Doublestack 1 — 18 ft 2 in (5.54 m)
Doublestack 2 — 19 ft 2 in (5.84 m)
Doublestack 3 — 20 ft 2 in (6.15 m)
The last clearance offers the most flexibility, allowing two high cube containers to be stacked."

A nominal 23 feet clearance under the contact wire is plenty for most double stack containers.
I'm assuming the shorter 16 feet clearances for Caltrain are in the tunnels entering south San Francisco, where there are few if any freight trains customers north of them. There are few freight customers north of the wye tracks that head to the rail bridge across the south bay. And I do not see any intermodal yards using Google Earth where containers trains can load or unload north of that wye.
  by west point
 
Those CSX clearances are for
1. 2 international containers
2. one international container and 1 domestic container.
3. 2 domestic containers.
  by David Benton
 
west point wrote: Wed Nov 18, 2020 9:48 pm 2 points Not well cars and the containers are all international which are shorter than US domestic.
I don't know how high USA domestic boxes are , but international boxes can be 9' 6 " high , only the width and lenght are ISO standard.
  by electricron
 
ExCon90 wrote: Tue May 10, 2016 1:34 pm Might there still be a problem between Coast and Cahill? And will wires reach Gilroy, and if not, will Caltrain need dual-mode locomotives?
Excellent question I also would like an answer to. I was thinking they will keep the 6 newer MP-36 diesel locomotives and the 26 Bombardier cars to service San Jose to Gilroy until the new HSR tracks are laid between San Jose and Gilroy. The UP will not allow electrification over their tracks, hence why CHSR will be laying new tracks. ;)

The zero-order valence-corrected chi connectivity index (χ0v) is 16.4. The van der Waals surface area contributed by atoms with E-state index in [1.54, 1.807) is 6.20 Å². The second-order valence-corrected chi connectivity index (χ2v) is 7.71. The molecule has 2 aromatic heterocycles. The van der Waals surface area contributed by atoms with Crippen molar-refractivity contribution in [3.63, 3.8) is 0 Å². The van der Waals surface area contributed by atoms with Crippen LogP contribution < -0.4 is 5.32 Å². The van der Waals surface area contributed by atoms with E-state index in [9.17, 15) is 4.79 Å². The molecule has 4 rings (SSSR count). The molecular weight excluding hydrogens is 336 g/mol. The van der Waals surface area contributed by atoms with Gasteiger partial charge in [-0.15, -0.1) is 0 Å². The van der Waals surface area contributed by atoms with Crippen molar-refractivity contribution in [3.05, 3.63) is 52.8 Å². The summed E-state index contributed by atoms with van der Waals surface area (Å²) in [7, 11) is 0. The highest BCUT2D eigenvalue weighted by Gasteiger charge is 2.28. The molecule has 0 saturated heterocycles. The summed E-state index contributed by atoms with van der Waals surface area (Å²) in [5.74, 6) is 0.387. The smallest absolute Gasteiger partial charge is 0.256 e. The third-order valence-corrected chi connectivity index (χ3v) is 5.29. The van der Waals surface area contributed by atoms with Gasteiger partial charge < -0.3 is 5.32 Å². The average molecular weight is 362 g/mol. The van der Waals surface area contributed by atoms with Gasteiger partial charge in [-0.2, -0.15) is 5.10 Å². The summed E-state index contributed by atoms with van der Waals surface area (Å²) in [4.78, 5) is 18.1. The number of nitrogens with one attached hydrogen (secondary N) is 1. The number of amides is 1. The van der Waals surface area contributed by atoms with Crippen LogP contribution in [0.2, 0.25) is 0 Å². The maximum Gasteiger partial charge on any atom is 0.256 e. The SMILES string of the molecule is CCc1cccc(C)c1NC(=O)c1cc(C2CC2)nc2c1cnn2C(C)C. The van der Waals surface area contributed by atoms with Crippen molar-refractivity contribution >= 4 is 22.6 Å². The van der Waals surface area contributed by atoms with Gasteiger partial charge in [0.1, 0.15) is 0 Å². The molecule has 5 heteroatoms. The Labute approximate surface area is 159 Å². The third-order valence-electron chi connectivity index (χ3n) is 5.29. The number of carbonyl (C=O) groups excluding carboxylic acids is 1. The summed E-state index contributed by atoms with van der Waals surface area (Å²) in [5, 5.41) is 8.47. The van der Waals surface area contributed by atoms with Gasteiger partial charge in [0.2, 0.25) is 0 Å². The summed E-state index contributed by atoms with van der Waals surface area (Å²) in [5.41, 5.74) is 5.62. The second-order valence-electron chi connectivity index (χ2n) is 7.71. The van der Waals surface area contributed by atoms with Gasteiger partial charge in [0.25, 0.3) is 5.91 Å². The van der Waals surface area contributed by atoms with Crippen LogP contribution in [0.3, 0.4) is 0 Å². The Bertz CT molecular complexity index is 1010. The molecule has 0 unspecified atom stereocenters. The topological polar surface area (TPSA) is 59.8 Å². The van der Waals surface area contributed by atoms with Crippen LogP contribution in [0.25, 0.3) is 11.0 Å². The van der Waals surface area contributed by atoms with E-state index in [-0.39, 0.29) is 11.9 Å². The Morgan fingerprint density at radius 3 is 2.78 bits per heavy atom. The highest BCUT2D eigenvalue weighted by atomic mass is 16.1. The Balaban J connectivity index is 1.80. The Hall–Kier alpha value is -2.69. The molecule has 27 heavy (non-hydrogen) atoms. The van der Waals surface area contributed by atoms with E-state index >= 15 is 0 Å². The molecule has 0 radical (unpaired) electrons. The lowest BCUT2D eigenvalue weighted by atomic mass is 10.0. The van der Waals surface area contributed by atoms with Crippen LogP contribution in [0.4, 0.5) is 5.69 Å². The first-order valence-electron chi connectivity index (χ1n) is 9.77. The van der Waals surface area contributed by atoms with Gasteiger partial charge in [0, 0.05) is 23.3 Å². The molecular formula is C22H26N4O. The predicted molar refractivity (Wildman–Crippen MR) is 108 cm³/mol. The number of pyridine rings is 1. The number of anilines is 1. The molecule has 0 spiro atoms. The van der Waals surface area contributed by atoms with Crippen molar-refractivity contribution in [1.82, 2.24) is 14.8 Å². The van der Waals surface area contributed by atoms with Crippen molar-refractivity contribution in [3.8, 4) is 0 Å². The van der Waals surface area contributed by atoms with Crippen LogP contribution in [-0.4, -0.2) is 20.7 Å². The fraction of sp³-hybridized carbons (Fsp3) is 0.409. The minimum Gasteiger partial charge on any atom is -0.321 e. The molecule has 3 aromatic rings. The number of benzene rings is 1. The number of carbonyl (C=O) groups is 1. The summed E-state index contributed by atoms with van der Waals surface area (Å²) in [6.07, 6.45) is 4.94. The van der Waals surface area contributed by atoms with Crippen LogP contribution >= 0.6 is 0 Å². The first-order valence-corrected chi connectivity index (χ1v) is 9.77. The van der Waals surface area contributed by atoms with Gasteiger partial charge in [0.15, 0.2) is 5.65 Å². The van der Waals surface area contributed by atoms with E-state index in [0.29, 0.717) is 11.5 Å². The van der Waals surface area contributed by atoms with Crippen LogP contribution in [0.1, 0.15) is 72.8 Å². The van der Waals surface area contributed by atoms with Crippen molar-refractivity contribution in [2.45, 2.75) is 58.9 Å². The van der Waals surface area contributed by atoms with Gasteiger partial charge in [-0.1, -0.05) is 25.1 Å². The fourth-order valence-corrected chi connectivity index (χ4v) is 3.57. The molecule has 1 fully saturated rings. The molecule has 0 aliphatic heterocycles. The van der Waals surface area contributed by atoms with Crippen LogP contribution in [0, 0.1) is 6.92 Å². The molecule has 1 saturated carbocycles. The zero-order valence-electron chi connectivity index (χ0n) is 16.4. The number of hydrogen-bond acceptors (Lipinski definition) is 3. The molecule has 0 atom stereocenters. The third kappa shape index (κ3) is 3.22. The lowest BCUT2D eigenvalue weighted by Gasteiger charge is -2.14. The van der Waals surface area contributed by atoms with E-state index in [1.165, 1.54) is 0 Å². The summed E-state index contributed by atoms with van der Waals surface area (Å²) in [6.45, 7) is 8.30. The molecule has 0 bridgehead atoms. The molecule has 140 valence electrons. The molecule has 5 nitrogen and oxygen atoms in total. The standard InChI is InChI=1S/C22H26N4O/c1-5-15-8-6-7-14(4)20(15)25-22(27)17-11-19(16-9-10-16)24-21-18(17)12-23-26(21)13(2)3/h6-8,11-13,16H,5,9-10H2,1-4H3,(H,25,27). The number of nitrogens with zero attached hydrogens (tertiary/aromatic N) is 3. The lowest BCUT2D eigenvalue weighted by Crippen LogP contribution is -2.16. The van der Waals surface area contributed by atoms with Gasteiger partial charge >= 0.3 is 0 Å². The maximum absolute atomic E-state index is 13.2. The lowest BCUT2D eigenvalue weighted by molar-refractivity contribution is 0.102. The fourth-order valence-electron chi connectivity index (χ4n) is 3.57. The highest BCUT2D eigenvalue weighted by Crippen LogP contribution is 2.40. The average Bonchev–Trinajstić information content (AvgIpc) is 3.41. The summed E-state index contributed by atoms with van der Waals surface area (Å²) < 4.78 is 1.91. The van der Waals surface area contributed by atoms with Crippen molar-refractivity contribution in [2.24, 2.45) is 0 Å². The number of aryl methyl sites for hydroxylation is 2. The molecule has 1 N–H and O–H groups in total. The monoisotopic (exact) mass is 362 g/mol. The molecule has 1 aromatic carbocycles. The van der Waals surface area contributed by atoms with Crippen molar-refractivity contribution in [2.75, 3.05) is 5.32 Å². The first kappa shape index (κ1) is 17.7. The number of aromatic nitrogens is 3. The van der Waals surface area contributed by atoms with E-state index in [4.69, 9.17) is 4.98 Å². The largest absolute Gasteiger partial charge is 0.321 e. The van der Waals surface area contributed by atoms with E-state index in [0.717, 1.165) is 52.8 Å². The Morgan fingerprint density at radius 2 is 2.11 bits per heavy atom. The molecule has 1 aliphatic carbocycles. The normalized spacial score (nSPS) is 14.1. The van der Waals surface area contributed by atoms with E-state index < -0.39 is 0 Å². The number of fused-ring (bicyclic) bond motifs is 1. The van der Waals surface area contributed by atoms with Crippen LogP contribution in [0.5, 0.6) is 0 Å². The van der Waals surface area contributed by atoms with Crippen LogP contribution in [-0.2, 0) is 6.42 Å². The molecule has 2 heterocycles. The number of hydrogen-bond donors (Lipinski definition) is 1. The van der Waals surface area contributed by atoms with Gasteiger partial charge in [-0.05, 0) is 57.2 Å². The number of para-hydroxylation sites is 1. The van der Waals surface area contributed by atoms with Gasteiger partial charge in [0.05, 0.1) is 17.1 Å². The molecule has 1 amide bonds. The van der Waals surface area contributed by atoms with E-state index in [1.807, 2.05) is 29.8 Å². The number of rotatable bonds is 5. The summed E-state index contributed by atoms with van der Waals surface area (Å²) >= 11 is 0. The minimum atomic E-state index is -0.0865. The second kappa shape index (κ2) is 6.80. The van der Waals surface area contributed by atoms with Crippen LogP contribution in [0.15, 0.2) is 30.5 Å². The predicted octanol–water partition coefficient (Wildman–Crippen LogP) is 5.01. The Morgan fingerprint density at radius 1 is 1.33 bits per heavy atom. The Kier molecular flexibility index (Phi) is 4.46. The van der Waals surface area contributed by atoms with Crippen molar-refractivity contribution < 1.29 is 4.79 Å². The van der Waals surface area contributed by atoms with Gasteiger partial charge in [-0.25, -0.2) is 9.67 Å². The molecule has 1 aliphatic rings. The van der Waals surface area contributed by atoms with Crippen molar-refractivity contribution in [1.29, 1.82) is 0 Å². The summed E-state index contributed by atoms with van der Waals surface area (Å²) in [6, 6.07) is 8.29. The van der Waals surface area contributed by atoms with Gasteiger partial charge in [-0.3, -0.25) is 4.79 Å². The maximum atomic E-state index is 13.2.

by andrewjw
 
electricron wrote: Wed Feb 10, 2021 2:58 am
ExCon90 wrote: Tue May 10, 2016 1:34 pm Might there still be a problem between Coast and Cahill? And will wires reach Gilroy, and if not, will Caltrain need dual-mode locomotives?
Excellent question I also would like an answer to. I was thinking they will keep the 6 newer MP-36 diesel locomotives and the 26 Bombardier cars to service San Jose to Gilroy until the new HSR tracks are laid between San Jose and Gilroy. The UP will not allow electrification over their tracks, hence why CHSR will be laying new tracks. ;)
You replied to a post from 2016. They will not have dual modes - they will run diesel under wire for Gilroy through services, which will terminate at the ground level 4th and King station even once the tunnel to the Transbay basement train station opens.
  by electricron
 
ExCon90 wrote: Tue May 10, 2016 1:34 pm Might there still be a problem between Coast and Cahill? And will wires reach Gilroy, and if not, will Caltrain need dual-mode locomotives?
Wires will reach Gilroy on CHSR dedicated tracks, but not on the UP tracks Caltrain will continue to use.
Whether CalTrain uses dual mode locomotives or contunue to use diesel power locomotives under the wires for the Gilroy trains does not matter. The Gilroy trains will continue on as before, either way. There is no law preventing the use of diesel locomotives under the wires.